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Bottlenose Dolphin Mother Adopted A Melon-Headed Whale And Lived Together For 3 Years!

By 2 months ago

Bottlenose dolphins are known to stay with their young ones for as long as six years. They make great moms who love to nurse, protect, and play with their calves for a long time. Research has now found a wild bottlenose dolphin not only caring for her own calf but also an adopted one.

And the most surprising part? The adopted calf is not even a bottlenose dolphin! It’s a melon-headed whale who has joined the duo of a newly turned bottlenose dolphin mother and her calf.

In 2014, off the coast of French Polynesia, researchers witnessed a bottlenose dolphin mom with a different looking male calf. This calf seemed to have a blunt and short beak which is not characteristic of bottlenose dolphins. Pamela Carzon, the leader of Groupe d’Étude des Mammifères Marins (GEMM) de Polynésie mentioned how the team was excited to find this special trio. This team had been studying the group of 30 dolphins since 2009 and this adopted whale was discovered in 2014.

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Dolphins are known to nurse only one offspring at a time but this caring mom was also taking care of her adopted whale baby. They two calves would often fight for the mother’s attention. The whale would even shove the dolphin calf away from the mother dolphin’s abdomen. The whale calf attempted to also socialize with the larger group of 30 dolphins. He would also join the other dolphin calves to jump on the waves and play together.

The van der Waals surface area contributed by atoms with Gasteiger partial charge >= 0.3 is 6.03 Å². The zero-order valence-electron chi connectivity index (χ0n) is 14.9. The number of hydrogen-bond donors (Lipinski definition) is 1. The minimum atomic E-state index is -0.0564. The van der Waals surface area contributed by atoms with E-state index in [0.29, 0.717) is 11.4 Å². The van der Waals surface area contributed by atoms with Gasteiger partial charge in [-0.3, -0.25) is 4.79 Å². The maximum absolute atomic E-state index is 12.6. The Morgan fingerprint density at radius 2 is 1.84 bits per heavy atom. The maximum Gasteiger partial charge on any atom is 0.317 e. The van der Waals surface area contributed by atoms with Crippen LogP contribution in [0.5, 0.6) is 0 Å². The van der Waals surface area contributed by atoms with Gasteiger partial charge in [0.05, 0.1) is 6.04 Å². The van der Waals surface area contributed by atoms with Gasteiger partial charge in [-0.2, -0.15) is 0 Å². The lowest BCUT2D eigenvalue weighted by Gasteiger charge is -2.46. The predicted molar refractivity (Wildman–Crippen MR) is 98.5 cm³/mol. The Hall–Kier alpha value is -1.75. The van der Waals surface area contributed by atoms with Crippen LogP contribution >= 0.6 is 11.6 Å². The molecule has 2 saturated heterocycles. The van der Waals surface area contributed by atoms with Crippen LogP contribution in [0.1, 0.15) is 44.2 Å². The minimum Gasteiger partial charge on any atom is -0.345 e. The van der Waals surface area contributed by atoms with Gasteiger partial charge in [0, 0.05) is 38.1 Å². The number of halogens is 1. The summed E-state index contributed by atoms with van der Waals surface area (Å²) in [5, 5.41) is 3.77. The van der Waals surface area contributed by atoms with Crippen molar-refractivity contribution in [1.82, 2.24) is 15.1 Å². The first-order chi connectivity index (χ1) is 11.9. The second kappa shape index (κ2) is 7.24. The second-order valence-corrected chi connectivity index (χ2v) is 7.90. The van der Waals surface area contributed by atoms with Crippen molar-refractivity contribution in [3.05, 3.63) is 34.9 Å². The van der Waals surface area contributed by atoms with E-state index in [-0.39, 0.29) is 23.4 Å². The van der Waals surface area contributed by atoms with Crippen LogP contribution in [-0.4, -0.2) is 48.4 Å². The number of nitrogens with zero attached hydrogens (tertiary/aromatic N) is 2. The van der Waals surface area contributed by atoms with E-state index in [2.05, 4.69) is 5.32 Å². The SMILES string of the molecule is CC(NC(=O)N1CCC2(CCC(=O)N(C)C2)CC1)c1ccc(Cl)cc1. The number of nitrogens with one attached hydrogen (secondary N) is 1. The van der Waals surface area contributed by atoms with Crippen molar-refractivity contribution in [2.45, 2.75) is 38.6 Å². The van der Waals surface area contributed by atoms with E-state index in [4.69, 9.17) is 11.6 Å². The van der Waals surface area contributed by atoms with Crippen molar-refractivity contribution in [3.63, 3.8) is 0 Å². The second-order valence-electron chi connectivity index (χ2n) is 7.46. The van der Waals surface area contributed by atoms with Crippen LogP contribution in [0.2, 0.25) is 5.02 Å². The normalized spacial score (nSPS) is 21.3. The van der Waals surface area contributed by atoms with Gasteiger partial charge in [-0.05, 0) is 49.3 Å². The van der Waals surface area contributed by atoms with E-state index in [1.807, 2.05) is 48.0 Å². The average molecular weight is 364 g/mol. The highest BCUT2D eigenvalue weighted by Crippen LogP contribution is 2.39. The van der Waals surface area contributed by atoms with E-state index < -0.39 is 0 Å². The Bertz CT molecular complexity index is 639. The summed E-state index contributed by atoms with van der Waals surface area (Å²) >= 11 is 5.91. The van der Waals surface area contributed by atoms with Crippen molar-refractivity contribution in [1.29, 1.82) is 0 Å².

The mother bottlenose dolphin stuck with her adopted whale for almost 3 years. The last time the team spotted them was in April 2018. While the dolphin’s biological baby vanished after 1 and a half years, the whale still clung to her. The mother was also spotted nursing the whale baby on 2 occasions by the research team. Only a truly committed mother would go this far for a baby of a different species.

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While dolphins are known to “steal” other dolphin calves when they are grieving, the kids are let off soon. The fact that this inter-species duo stuck together for so long has baffled the scientists.

Read: Humpback Whale Population Returns To Pre-20th Century Numbers

They are of the opinion that since the mother bottlenose dolphin had recently birthed her own child, her maternal instincts guided her to adopt this orphan whale. Those mommy hormones helped her bond with the adopted calf. The researchers also believe that the mother dolphin’s particularly social personality helped her accept this “alien” baby. They had previously observed her being quite friendly with scuba divers too.

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Carzon is astonished at how young dolphins can be flexible in their behavior and go as far as to actually adopt someone from a different species!

Video and Image: National Geographic

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